Introduction:T cell engaging bispecific antibodies (T-BsAb) redirect cytotoxic T cells to tumor associated antigen (TAA)-positive target cells, leading to T-cell activation and lysis of target cells. Blinatumomab is the only T-BsAb approved by FDA. Numerous T-BsAb are undergoing clinical trials, targeting both hematological malignancies (e.g. BCMA, CD123 and CD33) and solid tumors (e.g. CEA, EpCAM, and GPC3). While these T-BsAbs represent a promising novel therapeutic approach, their efficacy remains modest. Ibrutinib is an irreversible inhibitor of Bruton's tyrosine kinase (BTK) and induces durable remissions in chronic lymphocytic leukemia (CLL). Our group has reported that ibrutinib has favorable immunomodulatory effects due to inhibition of interleukin-2 inducible T-cell kinase (ITK). Ibrutinib decreased key immunosuppressive checkpoint molecules and the frequency of regulatory T cells (Treg)(Long, Beckwith et al. 2017). Moreover, Ibrutinib significantly increased the number of the activated T cells by rescuing them from activation induced cell death (AICD). However, the function of ibrutinib 'rescued' T cells and their ability to mediate T-BsAb redirected cytotoxicity is unknown. Therefore we proceeded to study how ibrutinib treatment affects the functional competency of T cells by measuring their capability to mediate Blinatumomab redirected cytotoxicity.
To examine T cell function post ibrutinib treatment, T cells were isolated from pre and post treatment PBMC samples by fluorescence activated cell sorting (FACS), and used as effector cells with pre-treatment CLL B-cells as target cells. Blinatumomab redirected T-cell cytotoxicity against tumor cells and T cell survival were assayed by flow cytometry based methods. Effector cells (T cells) were labeled with CFSE. Target (CLL) cells were labeled with CellTrace Violet. They were co-cultured at an E:T ratio of 4:1 with Blinatumomab for 24 hours. Effector cells and target cells can be distinguished by different fluorescence labels. Apoptosis and cell death were evaluated by Annexin-V and PI staining. The number of viable target cells and effector cells were calculated by Countbright counting bead.
Results: We observed that post-ibrutinib T cells demonstrated significantly superior cytotoxicity against autologous CLL cells in the presence of blinatumomab in three independent patient samples. Numbers of viable CLL cells co-cultured with post-ibrutinib T cells were lower when compared to those co-cultured with pre-ibrutinib T cells (33.6%, 68% and 55.1% reduction in viable CLL cells for the three patient samples, respectively). We also found that Treg depletion (by depleting CD25high/CD127low CD4+ T cells) further enhanced cytotoxicity for both pre and post-ibrutinib treatment T cells, with the numbers of viable CLL cells reduced another 30-40%. Moreover, compared to pre-ibrutinib T cells, post-ibrutinib treatment T cells again demonstrated superior cytotoxicity when Treg cells were depleted, with decreased numbers of viable CLL cells at the end of co-culture (43%, 69% and 49.4% reduction, respectively). We also observed that the numbers of viable T cells from pre-ibrutinib samples were much lower than post-ibrutinib samples (52.5%, 77.9% and 74% reduction in viable T cells, respectively).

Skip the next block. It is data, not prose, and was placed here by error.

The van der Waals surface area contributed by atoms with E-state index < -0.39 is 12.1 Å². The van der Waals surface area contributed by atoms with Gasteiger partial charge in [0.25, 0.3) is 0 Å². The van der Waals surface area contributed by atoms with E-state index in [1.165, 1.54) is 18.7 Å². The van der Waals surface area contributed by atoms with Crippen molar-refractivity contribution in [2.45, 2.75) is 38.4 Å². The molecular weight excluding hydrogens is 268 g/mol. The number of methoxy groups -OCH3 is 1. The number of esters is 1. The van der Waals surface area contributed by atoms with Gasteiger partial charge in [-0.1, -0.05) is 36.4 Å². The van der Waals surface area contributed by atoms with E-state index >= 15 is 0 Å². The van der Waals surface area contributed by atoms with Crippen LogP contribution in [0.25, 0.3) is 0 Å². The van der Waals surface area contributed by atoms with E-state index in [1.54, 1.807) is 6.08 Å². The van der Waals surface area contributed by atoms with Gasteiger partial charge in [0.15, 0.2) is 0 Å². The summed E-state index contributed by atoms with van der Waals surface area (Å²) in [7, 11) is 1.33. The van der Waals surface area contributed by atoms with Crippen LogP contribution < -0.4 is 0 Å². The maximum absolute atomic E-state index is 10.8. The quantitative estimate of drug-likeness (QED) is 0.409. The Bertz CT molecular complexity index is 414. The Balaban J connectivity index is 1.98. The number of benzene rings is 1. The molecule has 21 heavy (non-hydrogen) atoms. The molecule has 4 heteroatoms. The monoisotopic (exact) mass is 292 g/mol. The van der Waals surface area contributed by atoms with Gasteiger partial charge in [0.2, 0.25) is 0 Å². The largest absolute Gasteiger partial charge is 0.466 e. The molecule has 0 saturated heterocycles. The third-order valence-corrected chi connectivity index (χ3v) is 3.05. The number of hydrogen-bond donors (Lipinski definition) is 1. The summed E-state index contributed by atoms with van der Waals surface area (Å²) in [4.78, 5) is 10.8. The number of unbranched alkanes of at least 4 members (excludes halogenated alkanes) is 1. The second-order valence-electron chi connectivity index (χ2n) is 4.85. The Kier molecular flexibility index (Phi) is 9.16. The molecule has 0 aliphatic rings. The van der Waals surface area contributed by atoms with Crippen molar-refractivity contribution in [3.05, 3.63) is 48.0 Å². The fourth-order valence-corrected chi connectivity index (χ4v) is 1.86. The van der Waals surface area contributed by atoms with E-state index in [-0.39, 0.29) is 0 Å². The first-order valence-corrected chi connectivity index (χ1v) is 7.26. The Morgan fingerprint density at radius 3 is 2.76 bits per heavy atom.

Conclusions: Our findings suggest that ibrutinib-rescued T cells are functionally competent. CLL patients' T cells post ibrutinib treatment demonstrated superior cytotoxicity against autologous leukemia cells compared to T cells from treatment baseline. Moreover, we show that increased T cell activity is not solely due to ibrutinib-related Treg depletion. Treg depletion in our experiments further enhanced the cytotoxicity of both post and pre-ibrutinib treatment T cells while post-ibrutinib T cells still demonstrated superior cytotoxicity (Fig 1). Lastly, T cells isolated from post-ibrutinib samples demonstrated significantly improved viability after in-vitro stimulation with blinatumomab, which is likely a result of reduced AICD.
Bhat:Pharmacyclics: Consultancy; Janssen: Consultancy. Rogers:Janssen: Research Funding; AbbVie: Research Funding; Genentech: Research Funding; Acerta Pharma: Consultancy. Woyach:Janssen: Consultancy, Research Funding; Pharmacyclics LLC, an AbbVie Company: Consultancy, Research Funding; AbbVie: Research Funding; Karyopharm: Research Funding; Loxo: Research Funding; Morphosys: Research Funding; Verastem: Research Funding. Muthusamy:Ohio State University: Patents & Royalties: OSU-2S. Byrd:Novartis: Other: Travel Expenses, Speakers Bureau; Janssen: Consultancy, Other: Travel Expenses, Research Funding, Speakers Bureau; BeiGene: Research Funding; Ohio State University: Patents & Royalties: OSU-2S; Gilead: Other: Travel Expenses, Research Funding, Speakers Bureau; Pharmacyclics LLC, an AbbVie Company: Other: Travel Expenses, Research Funding, Speakers Bureau; Acerta: Research Funding; Genentech: Research Funding; TG Therapeutics: Other: Travel Expenses, Research Funding, Speakers Bureau; Acerta: Research Funding; Ohio State University: Patents & Royalties: OSU-2S; BeiGene: Research Funding; Novartis: Other: Travel Expenses, Speakers Bureau; TG Therapeutics: Other: Travel Expenses, Research Funding, Speakers Bureau; Janssen: Consultancy, Other: Travel Expenses, Research Funding, Speakers Bureau; Genentech: Research Funding; Pharmacyclics LLC, an AbbVie Company: Other: Travel Expenses, Research Funding, Speakers Bureau; Gilead: Other: Travel Expenses, Research Funding, Speakers Bureau.
Asterisk with author names denotes non-ASH members.